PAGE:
Mexicolore replies: ¡Muchas gracias, Daniel! Retroalimentación como la tuya nos anima cada vez más para seguir adelante con nuestro compromiso...
Mexicolore replies: • As far as we understand the Aztecs didn’t have a symbol for grandparents; the closest we get to them in Aztec iconography would be the depiction of the elderly in general with wrinkled faces...
• No, Guadalajara wouldn’t have been part of the Aztec empire: the most westerly outpost of the empire - in the direction of Guadalajara - would have been the shores of Lake Cuitzeo, near Morelia. Remember that the Aztecs never conquered the Tarascans, whose lands fell in between the Aztec territories and present-day Guadalajara.
Mexicolore replies: MANY thanks, Michelle, for your help and support!
Mexicolore replies: Thank you for your interest in our work, Nathalia. Sadly at the present time we don’t have a staff member who can translate into Portuguese. Anyone out there willing/able to help Nathalia’s research on the Aztecs, but in Portuguese...?
Mexicolore replies: By all means. We will do our best to help. (Please note, generally, that most of these artefact-based queries we post on the ‘Can You Help?’ pages of the site).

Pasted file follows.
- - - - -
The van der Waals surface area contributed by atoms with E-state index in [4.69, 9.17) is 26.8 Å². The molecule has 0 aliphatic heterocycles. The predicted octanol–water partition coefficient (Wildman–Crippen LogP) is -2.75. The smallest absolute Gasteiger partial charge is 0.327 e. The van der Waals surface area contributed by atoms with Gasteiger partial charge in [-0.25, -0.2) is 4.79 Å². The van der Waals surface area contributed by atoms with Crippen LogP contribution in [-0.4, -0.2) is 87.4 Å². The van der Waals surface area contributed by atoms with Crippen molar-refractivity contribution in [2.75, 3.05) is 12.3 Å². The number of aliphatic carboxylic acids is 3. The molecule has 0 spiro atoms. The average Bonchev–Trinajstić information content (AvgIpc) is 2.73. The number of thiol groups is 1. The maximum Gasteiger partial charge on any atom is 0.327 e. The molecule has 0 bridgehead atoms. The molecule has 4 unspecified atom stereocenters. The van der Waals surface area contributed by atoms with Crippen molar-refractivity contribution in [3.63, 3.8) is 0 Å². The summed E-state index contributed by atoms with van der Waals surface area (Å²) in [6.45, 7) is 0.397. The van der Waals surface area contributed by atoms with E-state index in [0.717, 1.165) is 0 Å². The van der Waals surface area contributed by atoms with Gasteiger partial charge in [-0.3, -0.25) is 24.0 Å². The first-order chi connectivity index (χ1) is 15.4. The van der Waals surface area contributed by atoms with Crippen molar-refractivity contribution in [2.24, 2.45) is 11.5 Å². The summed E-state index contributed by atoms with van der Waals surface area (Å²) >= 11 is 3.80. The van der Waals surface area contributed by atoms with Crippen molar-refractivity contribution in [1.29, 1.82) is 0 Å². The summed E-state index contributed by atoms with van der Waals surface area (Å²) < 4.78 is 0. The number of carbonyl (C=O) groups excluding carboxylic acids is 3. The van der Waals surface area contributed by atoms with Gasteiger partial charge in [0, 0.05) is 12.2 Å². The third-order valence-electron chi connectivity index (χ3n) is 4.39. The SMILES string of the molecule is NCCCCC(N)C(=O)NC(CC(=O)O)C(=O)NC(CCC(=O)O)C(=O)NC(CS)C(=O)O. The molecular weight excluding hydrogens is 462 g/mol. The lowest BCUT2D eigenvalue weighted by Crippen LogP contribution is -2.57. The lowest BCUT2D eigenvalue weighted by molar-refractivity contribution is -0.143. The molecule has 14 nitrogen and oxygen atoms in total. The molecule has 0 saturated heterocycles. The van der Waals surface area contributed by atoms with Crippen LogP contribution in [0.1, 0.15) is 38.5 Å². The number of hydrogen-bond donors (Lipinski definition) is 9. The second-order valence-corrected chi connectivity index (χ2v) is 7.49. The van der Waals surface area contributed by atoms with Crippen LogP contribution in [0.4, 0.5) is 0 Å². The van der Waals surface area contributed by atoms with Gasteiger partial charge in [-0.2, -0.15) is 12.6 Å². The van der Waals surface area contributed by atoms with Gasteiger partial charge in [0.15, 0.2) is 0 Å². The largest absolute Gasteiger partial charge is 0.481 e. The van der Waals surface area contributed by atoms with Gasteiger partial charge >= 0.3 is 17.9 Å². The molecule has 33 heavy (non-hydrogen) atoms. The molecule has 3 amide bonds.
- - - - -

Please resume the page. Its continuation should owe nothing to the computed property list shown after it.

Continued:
Mexicolore replies: if you mean twins, triplets, etc. then yes, though these wouldn’t have been as common as today. In fact twins were thought to be particularly precious and ‘special’ in Aztec times.
Mexicolore replies: We think it was Yaotl (warrior) for a boy and Teyacapan (‘First-born’) for a girl; but remember that ‘official’ names were based on the calendar (the day you were born on) and of course these were evenly distributed throughout the year, so we can only talk about most popular nicknames rather than names in Aztec times.
Mexicolore replies: That makes two of us...!!! (Sorry, everyone else - just two of the Mexicolore team showing our feelings!)
Mexicolore replies: ¡Nos encantaría estar con Uds! Muchos saludos desde Londres - congelado de nieve y hielo...
Mexicolore replies: Many! The museum of the Templo Mayor (main Aztec temple) in Mexico City is full of sacrifice flints/obsidian blades, and they’re finding new ones all the time. Many ‘ofrendas’ (ritual offerings) include knives, as indications that the individuals themselves had been sacrificed to the gods. But many others are found with faces depicted on them: these represent the calendar/day sign ‘Tecpatl’, which is no. 18 in the calendar cycle of 20 signs. And yet others are undecorated and represent the black, dry, cold northern region of the universe, ravaged by fierce winds, ruled by the god Black Tezcatlipoca, one of whose characteristics was an obsidian blade symbolizing black wind.